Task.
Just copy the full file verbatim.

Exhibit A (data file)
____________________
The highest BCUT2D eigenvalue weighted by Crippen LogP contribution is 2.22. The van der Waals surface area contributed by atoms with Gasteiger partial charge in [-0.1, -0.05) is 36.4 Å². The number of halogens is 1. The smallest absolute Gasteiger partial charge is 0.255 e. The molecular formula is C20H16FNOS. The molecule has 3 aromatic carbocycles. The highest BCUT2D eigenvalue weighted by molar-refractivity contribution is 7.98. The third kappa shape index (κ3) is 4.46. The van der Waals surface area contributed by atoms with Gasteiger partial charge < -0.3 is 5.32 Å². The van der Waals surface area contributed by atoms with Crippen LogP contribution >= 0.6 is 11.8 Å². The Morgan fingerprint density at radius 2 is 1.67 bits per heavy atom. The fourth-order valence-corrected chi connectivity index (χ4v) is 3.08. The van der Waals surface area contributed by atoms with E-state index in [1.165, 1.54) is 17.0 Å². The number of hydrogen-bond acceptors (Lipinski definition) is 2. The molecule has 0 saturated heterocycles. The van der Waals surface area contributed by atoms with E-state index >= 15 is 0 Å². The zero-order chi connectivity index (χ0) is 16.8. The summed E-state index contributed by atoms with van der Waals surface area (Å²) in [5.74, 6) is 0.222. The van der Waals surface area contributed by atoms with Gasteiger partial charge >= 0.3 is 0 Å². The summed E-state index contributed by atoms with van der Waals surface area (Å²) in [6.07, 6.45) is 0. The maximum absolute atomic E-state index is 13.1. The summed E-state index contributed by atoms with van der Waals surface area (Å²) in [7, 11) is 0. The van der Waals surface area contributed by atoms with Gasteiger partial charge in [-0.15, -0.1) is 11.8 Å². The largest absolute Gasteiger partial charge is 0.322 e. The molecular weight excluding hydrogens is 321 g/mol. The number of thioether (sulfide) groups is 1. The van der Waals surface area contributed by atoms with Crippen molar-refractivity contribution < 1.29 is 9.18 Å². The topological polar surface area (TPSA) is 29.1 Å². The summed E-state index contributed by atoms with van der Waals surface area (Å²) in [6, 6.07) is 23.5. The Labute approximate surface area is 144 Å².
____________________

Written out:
The highest BCUT2D eigenvalue weighted by Crippen LogP contribution is 2.22. The van der Waals surface area contributed by atoms with Gasteiger partial charge in [-0.1, -0.05) is 36.4 Å². The number of halogens is 1. The smallest absolute Gasteiger partial charge is 0.255 e. The molecular formula is C20H16FNOS. The molecule has 3 aromatic carbocycles. The highest BCUT2D eigenvalue weighted by molar-refractivity contribution is 7.98. The third kappa shape index (κ3) is 4.46. The van der Waals surface area contributed by atoms with Gasteiger partial charge < -0.3 is 5.32 Å². The van der Waals surface area contributed by atoms with Crippen LogP contribution >= 0.6 is 11.8 Å². The Morgan fingerprint density at radius 2 is 1.67 bits per heavy atom. The fourth-order valence-corrected chi connectivity index (χ4v) is 3.08. The van der Waals surface area contributed by atoms with E-state index in [1.165, 1.54) is 17.0 Å². The number of hydrogen-bond acceptors (Lipinski definition) is 2. The molecule has 0 saturated heterocycles. The van der Waals surface area contributed by atoms with E-state index >= 15 is 0 Å². The zero-order chi connectivity index (χ0) is 16.8. The summed E-state index contributed by atoms with van der Waals surface area (Å²) in [5.74, 6) is 0.222. The van der Waals surface area contributed by atoms with Gasteiger partial charge >= 0.3 is 0 Å². The summed E-state index contributed by atoms with van der Waals surface area (Å²) in [6.07, 6.45) is 0. The maximum absolute atomic E-state index is 13.1. The summed E-state index contributed by atoms with van der Waals surface area (Å²) in [7, 11) is 0. The van der Waals surface area contributed by atoms with Gasteiger partial charge in [-0.15, -0.1) is 11.8 Å². The largest absolute Gasteiger partial charge is 0.322 e. The molecular weight excluding hydrogens is 321 g/mol. The number of thioether (sulfide) groups is 1. The van der Waals surface area contributed by atoms with Crippen molar-refractivity contribution < 1.29 is 9.18 Å². The topological polar surface area (TPSA) is 29.1 Å². The summed E-state index contributed by atoms with van der Waals surface area (Å²) in [6, 6.07) is 23.5. The Labute approximate surface area is 144 Å².